US trains Gulf air forces for war with Iran (By Tim Shipman in

The American air force is working with military leaders from the Gulf to train and prepare Arab air forces for a possible war with Iran, The Sunday Telegraph can reveal.

An air warfare conference in Washington last week was told how American air chiefs have helped to co-ordinate intelligence-sharing with Gulf Arab nations and organise combined exercises designed to make it easier to fight together.

Gen Michael Mosley, the US Air Force chief of staff, used the conference to seek closer links with allies whose support America might need if President George W Bush chooses to bomb Iran…

US trains Gulf air forces for war with Iran (By Tim Shipman in

Bush’s gewijzigd aanvalsplan voor Iran – ‘Shifting Targets’ (Seymour M. Hersh in The New Yorker)


One thought on “US trains Gulf air forces for war with Iran (By Tim Shipman in

  1. Daartegenover:US Loses Ground in the Arab GulfThe attacks of September 11, 2001 and the strong US criticism of Saudi Arabia in its aftermath set the course for a change in Saudi Arabia’s foreign policy towards a gradual disengagement from the US. In fact by the time of the Arab Summit in 2007, Saudi King Abdullah described the US presence in Iraq as "illegal occupation" and de facto legitimized the Iraqi resistance movement;
    Whether this represents a real shift in the Kingdom’s policy remains an issue of contention. Skeptics have pointed to the traditional historical friendship between Saudi Arabia and the US, and recalled the close strategic ties both states had established over the years on a quid pro quo basis: Saudi oil for US military protection. ..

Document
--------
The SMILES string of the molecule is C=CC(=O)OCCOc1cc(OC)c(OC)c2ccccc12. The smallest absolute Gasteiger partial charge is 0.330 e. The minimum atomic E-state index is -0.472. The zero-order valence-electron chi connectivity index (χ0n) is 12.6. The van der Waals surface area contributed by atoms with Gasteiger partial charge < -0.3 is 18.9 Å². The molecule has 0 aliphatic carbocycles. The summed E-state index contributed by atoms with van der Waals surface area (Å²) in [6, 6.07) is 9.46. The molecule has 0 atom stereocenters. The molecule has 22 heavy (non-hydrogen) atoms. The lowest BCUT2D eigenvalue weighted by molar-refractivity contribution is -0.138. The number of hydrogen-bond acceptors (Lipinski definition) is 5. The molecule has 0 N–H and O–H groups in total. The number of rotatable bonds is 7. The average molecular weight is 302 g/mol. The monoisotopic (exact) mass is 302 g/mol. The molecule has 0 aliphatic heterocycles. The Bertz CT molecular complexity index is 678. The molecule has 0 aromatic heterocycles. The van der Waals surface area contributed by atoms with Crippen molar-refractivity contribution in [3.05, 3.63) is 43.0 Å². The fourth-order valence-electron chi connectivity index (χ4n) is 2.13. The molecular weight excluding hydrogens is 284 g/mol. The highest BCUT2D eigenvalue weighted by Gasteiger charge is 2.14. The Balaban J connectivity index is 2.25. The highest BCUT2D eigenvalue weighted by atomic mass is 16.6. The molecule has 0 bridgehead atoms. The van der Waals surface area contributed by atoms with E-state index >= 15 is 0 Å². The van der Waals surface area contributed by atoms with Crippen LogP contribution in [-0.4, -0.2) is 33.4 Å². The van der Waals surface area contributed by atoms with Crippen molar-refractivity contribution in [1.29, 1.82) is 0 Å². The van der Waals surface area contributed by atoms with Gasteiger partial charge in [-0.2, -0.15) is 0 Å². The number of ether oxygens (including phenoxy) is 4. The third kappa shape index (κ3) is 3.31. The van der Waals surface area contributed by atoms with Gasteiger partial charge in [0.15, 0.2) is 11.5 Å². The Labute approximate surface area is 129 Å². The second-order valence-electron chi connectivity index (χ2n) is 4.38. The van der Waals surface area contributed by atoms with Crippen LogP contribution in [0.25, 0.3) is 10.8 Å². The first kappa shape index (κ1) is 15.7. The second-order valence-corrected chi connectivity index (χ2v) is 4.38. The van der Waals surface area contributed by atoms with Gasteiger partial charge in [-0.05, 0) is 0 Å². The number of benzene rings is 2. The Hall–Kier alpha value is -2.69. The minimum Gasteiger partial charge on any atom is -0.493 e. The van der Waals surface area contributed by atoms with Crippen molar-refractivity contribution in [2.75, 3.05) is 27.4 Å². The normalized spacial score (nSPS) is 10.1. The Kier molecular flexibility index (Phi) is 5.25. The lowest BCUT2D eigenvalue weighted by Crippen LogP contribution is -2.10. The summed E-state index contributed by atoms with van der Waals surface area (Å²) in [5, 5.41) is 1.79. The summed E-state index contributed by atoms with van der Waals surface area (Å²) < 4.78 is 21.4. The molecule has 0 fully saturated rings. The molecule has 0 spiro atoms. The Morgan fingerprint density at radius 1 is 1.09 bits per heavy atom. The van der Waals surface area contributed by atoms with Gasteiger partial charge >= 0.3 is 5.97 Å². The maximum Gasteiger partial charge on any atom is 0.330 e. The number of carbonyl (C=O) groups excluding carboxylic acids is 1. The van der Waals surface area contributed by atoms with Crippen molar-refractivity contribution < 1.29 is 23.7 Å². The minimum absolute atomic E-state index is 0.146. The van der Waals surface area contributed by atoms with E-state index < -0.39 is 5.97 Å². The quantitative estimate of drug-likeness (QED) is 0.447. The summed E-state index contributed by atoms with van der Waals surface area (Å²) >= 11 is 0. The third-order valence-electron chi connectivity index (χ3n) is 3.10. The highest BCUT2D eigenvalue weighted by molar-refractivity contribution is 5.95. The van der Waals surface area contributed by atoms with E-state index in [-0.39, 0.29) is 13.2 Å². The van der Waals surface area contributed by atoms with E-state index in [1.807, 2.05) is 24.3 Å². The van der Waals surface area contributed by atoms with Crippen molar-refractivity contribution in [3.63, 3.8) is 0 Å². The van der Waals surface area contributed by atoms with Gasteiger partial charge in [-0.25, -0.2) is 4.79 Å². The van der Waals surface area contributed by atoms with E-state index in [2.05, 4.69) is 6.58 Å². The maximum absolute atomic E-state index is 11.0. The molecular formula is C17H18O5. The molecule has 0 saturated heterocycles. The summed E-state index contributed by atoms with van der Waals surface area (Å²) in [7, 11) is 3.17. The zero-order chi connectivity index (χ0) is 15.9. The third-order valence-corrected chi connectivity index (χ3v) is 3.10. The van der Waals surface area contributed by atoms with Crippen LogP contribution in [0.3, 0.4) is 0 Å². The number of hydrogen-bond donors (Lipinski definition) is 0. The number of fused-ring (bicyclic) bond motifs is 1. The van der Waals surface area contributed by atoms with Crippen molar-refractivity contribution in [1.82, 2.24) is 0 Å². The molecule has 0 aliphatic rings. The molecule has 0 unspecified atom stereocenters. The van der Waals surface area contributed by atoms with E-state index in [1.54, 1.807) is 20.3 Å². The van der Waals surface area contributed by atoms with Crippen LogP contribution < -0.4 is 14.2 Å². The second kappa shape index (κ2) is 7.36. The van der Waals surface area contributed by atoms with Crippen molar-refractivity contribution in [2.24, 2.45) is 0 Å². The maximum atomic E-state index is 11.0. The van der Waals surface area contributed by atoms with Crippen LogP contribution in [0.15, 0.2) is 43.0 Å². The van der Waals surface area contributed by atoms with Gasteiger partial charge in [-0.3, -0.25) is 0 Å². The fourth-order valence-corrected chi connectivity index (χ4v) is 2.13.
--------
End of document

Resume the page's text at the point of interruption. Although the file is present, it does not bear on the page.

Behind the scenes, however, not only the Saudis but the other GCC states as well have in fact started to lose confidence in the US. The frank statement of Saudi King Abdullah at the Arab Summit was more than just ‘background noise’; it was the result of the increasing and growing dissatisfaction of the region’s leaderships with US policies and attitudes since September 11 and the US invasion in Iraq. The result is a vanishing confidence in the US capability to deal with the threats challenging the region with some regional states are no longer sure whether the US is capable and willing to defend its Gulf allies in case of a military attack. This is the most critical point in the US-GCC relationship today.
    The crisis in confidence can be attributed to two key factors…
    The US status as power broker in the Middle East is also shaky to say the least. Caught between the host of problems with Iran and Syria, the war of attrition in Iraq, and increasing pressure from rival domestic interest groups in Washington, the Bush administration seems neither capable nor willing to revive the Arab-Israeli peace process even though analysts from the region and the West have long urged that the solution of the Arab-Israeli conflict is the key to achieving long term stability in the Middle East.
    The lack of any serious US initiative to deal with the Arab-Israeli conflict led Saudi Arabia to take on a mediatory role and push for the revival of the Arab peace plan first announced in 2002.
    Meanwhile, the US has officially criticized the Saudi efforts to settle the Hamas-PLO conflict and referred to the Mecca agreement which was brokered in February 2007 under the supervision of the Saudi King as “unhelpful.”..

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